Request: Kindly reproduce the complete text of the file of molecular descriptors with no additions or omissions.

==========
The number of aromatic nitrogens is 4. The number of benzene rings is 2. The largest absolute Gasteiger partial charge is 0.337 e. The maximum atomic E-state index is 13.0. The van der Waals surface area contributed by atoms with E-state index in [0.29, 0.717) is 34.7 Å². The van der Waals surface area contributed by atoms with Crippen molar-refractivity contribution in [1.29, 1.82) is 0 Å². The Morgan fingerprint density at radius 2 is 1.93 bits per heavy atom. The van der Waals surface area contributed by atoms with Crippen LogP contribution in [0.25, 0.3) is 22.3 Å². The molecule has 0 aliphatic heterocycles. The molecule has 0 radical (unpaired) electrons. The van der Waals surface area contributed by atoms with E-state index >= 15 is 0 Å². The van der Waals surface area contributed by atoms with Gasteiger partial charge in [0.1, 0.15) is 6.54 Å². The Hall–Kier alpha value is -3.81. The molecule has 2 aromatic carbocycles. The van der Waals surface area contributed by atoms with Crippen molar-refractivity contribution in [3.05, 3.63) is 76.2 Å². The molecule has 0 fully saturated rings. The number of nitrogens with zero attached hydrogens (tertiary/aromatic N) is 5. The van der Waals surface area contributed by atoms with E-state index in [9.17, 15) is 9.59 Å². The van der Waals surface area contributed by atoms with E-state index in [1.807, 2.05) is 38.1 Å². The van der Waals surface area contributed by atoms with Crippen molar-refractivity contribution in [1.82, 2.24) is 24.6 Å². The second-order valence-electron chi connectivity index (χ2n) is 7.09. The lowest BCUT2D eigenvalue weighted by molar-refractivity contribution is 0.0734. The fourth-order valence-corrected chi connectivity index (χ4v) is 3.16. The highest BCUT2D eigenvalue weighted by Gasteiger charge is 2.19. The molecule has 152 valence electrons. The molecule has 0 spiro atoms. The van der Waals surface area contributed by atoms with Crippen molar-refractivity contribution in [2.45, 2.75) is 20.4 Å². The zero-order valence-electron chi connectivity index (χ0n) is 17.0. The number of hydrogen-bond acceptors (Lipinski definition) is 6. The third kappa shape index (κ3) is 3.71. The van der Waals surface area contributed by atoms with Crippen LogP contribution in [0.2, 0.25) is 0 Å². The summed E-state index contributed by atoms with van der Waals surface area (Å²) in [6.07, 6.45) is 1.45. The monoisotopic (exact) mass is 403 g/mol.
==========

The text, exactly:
The number of aromatic nitrogens is 4. The number of benzene rings is 2. The largest absolute Gasteiger partial charge is 0.337 e. The maximum atomic E-state index is 13.0. The van der Waals surface area contributed by atoms with E-state index in [0.29, 0.717) is 34.7 Å². The van der Waals surface area contributed by atoms with Crippen molar-refractivity contribution in [1.29, 1.82) is 0 Å². The Morgan fingerprint density at radius 2 is 1.93 bits per heavy atom. The van der Waals surface area contributed by atoms with Crippen LogP contribution in [0.25, 0.3) is 22.3 Å². The molecule has 0 aliphatic heterocycles. The molecule has 0 radical (unpaired) electrons. The van der Waals surface area contributed by atoms with E-state index >= 15 is 0 Å². The van der Waals surface area contributed by atoms with Gasteiger partial charge in [0.1, 0.15) is 6.54 Å². The Hall–Kier alpha value is -3.81. The molecule has 2 aromatic carbocycles. The van der Waals surface area contributed by atoms with Crippen molar-refractivity contribution in [3.05, 3.63) is 76.2 Å². The molecule has 0 fully saturated rings. The number of nitrogens with zero attached hydrogens (tertiary/aromatic N) is 5. The van der Waals surface area contributed by atoms with E-state index in [9.17, 15) is 9.59 Å². The van der Waals surface area contributed by atoms with E-state index in [1.807, 2.05) is 38.1 Å². The van der Waals surface area contributed by atoms with Crippen molar-refractivity contribution in [1.82, 2.24) is 24.6 Å². The second-order valence-electron chi connectivity index (χ2n) is 7.09. The lowest BCUT2D eigenvalue weighted by molar-refractivity contribution is 0.0734. The fourth-order valence-corrected chi connectivity index (χ4v) is 3.16. The highest BCUT2D eigenvalue weighted by Gasteiger charge is 2.19. The molecule has 152 valence electrons. The molecule has 0 spiro atoms. The van der Waals surface area contributed by atoms with Crippen molar-refractivity contribution in [2.45, 2.75) is 20.4 Å². The zero-order valence-electron chi connectivity index (χ0n) is 17.0. The number of hydrogen-bond acceptors (Lipinski definition) is 6. The third kappa shape index (κ3) is 3.71. The van der Waals surface area contributed by atoms with Crippen LogP contribution in [0.2, 0.25) is 0 Å². The summed E-state index contributed by atoms with van der Waals surface area (Å²) in [6.07, 6.45) is 1.45. The monoisotopic (exact) mass is 403 g/mol.